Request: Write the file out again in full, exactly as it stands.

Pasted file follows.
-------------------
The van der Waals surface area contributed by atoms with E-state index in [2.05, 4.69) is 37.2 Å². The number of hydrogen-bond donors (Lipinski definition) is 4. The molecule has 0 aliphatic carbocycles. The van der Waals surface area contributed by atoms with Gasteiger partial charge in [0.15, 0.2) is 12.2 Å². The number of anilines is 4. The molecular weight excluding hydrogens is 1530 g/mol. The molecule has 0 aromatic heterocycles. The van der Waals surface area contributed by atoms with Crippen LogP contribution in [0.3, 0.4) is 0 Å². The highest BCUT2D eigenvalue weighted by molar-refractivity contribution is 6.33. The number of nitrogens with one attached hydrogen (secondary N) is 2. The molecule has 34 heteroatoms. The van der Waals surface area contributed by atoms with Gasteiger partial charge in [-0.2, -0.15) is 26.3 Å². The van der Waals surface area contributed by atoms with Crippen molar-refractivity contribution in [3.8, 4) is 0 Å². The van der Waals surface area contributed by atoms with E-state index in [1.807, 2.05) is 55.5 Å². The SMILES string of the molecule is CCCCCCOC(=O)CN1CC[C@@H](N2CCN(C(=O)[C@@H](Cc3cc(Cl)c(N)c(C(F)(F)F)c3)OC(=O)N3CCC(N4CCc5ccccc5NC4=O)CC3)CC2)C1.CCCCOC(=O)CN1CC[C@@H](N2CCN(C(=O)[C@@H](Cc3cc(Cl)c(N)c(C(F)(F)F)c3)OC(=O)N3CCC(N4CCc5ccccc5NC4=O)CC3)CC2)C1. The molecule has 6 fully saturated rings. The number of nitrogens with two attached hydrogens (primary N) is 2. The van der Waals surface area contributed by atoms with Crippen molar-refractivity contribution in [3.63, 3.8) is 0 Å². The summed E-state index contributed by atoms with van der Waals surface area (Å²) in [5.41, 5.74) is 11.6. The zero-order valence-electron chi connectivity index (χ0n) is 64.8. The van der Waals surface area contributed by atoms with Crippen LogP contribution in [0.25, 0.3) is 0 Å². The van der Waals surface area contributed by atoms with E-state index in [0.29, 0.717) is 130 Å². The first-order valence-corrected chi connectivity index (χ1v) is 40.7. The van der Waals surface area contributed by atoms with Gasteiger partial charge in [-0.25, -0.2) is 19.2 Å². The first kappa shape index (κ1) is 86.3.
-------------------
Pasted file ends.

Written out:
The van der Waals surface area contributed by atoms with E-state index in [2.05, 4.69) is 37.2 Å². The number of hydrogen-bond donors (Lipinski definition) is 4. The molecule has 0 aliphatic carbocycles. The van der Waals surface area contributed by atoms with Gasteiger partial charge in [0.15, 0.2) is 12.2 Å². The number of anilines is 4. The molecular weight excluding hydrogens is 1530 g/mol. The molecule has 0 aromatic heterocycles. The van der Waals surface area contributed by atoms with Crippen LogP contribution in [0.3, 0.4) is 0 Å². The highest BCUT2D eigenvalue weighted by molar-refractivity contribution is 6.33. The number of nitrogens with one attached hydrogen (secondary N) is 2. The molecule has 34 heteroatoms. The van der Waals surface area contributed by atoms with Gasteiger partial charge in [-0.2, -0.15) is 26.3 Å². The van der Waals surface area contributed by atoms with Crippen molar-refractivity contribution in [3.8, 4) is 0 Å². The van der Waals surface area contributed by atoms with E-state index in [1.807, 2.05) is 55.5 Å². The SMILES string of the molecule is CCCCCCOC(=O)CN1CC[C@@H](N2CCN(C(=O)[C@@H](Cc3cc(Cl)c(N)c(C(F)(F)F)c3)OC(=O)N3CCC(N4CCc5ccccc5NC4=O)CC3)CC2)C1.CCCCOC(=O)CN1CC[C@@H](N2CCN(C(=O)[C@@H](Cc3cc(Cl)c(N)c(C(F)(F)F)c3)OC(=O)N3CCC(N4CCc5ccccc5NC4=O)CC3)CC2)C1. The molecule has 6 fully saturated rings. The number of nitrogens with two attached hydrogens (primary N) is 2. The van der Waals surface area contributed by atoms with Crippen molar-refractivity contribution in [3.63, 3.8) is 0 Å². The summed E-state index contributed by atoms with van der Waals surface area (Å²) in [5.41, 5.74) is 11.6. The zero-order valence-electron chi connectivity index (χ0n) is 64.8. The van der Waals surface area contributed by atoms with Crippen LogP contribution in [0.25, 0.3) is 0 Å². The van der Waals surface area contributed by atoms with E-state index in [0.29, 0.717) is 130 Å². The first-order valence-corrected chi connectivity index (χ1v) is 40.7. The van der Waals surface area contributed by atoms with Gasteiger partial charge in [-0.25, -0.2) is 19.2 Å². The first kappa shape index (κ1) is 86.3.